Mutualism is a relatively simple concept in plant science. Plants will reward other organisms that perform services for them, so both the plant and partner are better off then they would be alone. But what happens when you add more than one species to an ecosystem? Non-additive benefit or cost? Disentangling the indirect effects that occur when plants bearing extrafloral nectaries and honeydew-producing insects share exotic ant mutualists by Amy Savage and Jennifer Rudgers shows it’s not always as simple as adding up costs and benefits to find out the net effect species interaction has.
Being simple myself, the phrase ‘non-additive’ puzzled me, but there’s an excellent graph that explains what Savage and Rudgers mean. They think of a plant hosting two species. One is an ant. The ant tends to protect the plant from herbivores – except one. The second species is a sap-sucking insect that produces honeydew, a sugary substance that’s a bit like an insect’s version of nectar. What happens if you put the two species on a plant?
The Additive model simply adds up costs and benefits. So if ant protection boosts growth by two units, but the sap-suckers deplete it by one, then the net benefit is one unit to the positive. That’s the first graph below. But it might not be that simple.
Ants like honeydew, because of the complex sugars. But suppose ants REALLY like honeydew. So much that hosting the insects pulls a massive number of ants up to protect the leaf. Here is what is called a Non-additive benefit model. The next effect is far more positive than simply adding up the interactions of the two species with the plant. But this could go the other way too. Maybe the protection given by the ants really allows the sap-suckers the safety to plunder the plant. Then you have a Non-additive cost model – the third graph.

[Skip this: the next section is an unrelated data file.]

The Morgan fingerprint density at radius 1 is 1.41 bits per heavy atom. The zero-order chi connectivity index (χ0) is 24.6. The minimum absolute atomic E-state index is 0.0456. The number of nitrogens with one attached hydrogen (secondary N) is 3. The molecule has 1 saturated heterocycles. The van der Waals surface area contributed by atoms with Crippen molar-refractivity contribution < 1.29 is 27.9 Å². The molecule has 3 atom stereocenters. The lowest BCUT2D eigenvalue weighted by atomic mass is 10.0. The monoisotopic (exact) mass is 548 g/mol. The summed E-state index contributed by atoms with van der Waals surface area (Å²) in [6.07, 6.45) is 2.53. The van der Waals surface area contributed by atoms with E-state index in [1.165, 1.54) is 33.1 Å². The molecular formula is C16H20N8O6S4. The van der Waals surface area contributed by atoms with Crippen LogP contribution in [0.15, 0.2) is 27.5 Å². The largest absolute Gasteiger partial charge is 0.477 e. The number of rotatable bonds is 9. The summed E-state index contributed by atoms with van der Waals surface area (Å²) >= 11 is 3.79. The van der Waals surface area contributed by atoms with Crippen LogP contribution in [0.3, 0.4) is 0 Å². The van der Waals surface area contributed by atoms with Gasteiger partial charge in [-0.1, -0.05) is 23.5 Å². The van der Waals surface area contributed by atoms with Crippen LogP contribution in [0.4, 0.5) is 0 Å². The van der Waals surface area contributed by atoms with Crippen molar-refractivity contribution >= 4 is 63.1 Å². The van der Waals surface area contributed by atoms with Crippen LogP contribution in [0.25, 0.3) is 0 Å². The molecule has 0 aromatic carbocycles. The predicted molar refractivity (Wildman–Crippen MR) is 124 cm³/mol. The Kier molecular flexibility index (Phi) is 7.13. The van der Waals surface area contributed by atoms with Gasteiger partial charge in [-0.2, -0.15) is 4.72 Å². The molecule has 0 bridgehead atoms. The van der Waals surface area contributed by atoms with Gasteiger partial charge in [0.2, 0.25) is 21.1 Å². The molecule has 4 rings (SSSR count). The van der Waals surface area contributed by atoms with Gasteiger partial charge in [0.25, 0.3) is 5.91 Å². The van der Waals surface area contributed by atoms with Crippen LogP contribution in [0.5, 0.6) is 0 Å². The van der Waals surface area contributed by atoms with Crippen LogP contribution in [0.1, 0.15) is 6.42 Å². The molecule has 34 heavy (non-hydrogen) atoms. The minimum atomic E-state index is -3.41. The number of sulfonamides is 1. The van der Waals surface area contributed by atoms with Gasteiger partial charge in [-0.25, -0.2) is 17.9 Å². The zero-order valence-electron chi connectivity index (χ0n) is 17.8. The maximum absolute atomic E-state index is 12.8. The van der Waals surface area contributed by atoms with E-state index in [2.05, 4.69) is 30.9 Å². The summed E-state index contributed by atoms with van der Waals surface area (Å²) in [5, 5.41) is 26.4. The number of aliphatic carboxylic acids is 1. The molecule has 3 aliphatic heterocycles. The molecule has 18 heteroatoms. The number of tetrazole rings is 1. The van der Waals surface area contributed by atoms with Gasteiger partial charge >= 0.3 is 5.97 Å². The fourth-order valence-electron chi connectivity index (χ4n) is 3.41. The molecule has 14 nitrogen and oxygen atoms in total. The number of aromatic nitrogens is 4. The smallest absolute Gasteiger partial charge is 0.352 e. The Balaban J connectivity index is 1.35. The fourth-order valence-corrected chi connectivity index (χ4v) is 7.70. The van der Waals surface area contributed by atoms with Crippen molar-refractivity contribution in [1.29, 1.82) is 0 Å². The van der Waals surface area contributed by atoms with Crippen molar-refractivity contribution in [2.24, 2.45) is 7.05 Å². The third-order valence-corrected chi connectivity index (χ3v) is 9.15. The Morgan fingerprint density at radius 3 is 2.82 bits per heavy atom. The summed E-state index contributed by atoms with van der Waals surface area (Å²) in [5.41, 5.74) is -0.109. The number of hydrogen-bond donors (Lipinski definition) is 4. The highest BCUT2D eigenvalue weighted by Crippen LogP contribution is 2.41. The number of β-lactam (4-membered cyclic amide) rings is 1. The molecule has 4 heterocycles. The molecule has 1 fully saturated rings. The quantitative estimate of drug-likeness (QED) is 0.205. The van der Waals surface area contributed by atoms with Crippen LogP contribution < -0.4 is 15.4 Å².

It turns out there hasn’t been much research on the combined effects of ants and honeydew producing insects (HPI) on plants. This is an issue because of another complex factor – what happens when one ant invades the territory of another?
Savage and Rudgers looked at ants on Savai’i, Samoa, in particular Anoplolepis gracilipes. A. gracilipes correlates with extra-floral nectaries on plants, and is more aggressive to other insects on its patch than other ants. The mutualism between A. gracilipes and plants could be aiding A. gracilipes kill off other insects in the area.
The study was on the lava flows of Savai’i, colonised by Morinda citrifolia a plant with floral, extrafloral and post-floral nectaries. It produces nectar all year round. They picked a variety of sites, some with A. gracilipes and some with less invasive ants present.
To test the effects of the ecological interactions they could remove ants from plants, by circling the base of a plant with a pest barrier. They could reduce nectar production by bagging the nectary bodies. They could also reduce the presence of HPI by brushing them off the plants. They could then manipulate some of these factors together.
For A. gracilipes, they found the key was nectar. Reduce nectar and you reduce the number of ants on the plant. Reducing HPI only had a small effect, which suggests A. gracilipes aren’t so bothered about honeydew.
For the plants, the presence of the ants makes a big difference. They hardly grew without any A. gracilipes around, but grew 3000% with the ants around. HPI had little effect without A. gracilipes, but also promoted growth then there were ants there too. This supports a non-additive benefit model. For the less invasive ants the effect the effects were less than additive.
One of the interesting findings was that the A. gracilipes had an effect on HPI, turning them from a negative to a positive for plant growth. It’s something that you could not predict simply from observing just A. gracilipes or HPI. The paper certainly provides plenty to think about on the complexity of cost and benefit analysis. You can now pick it up for free from Annals of Botany.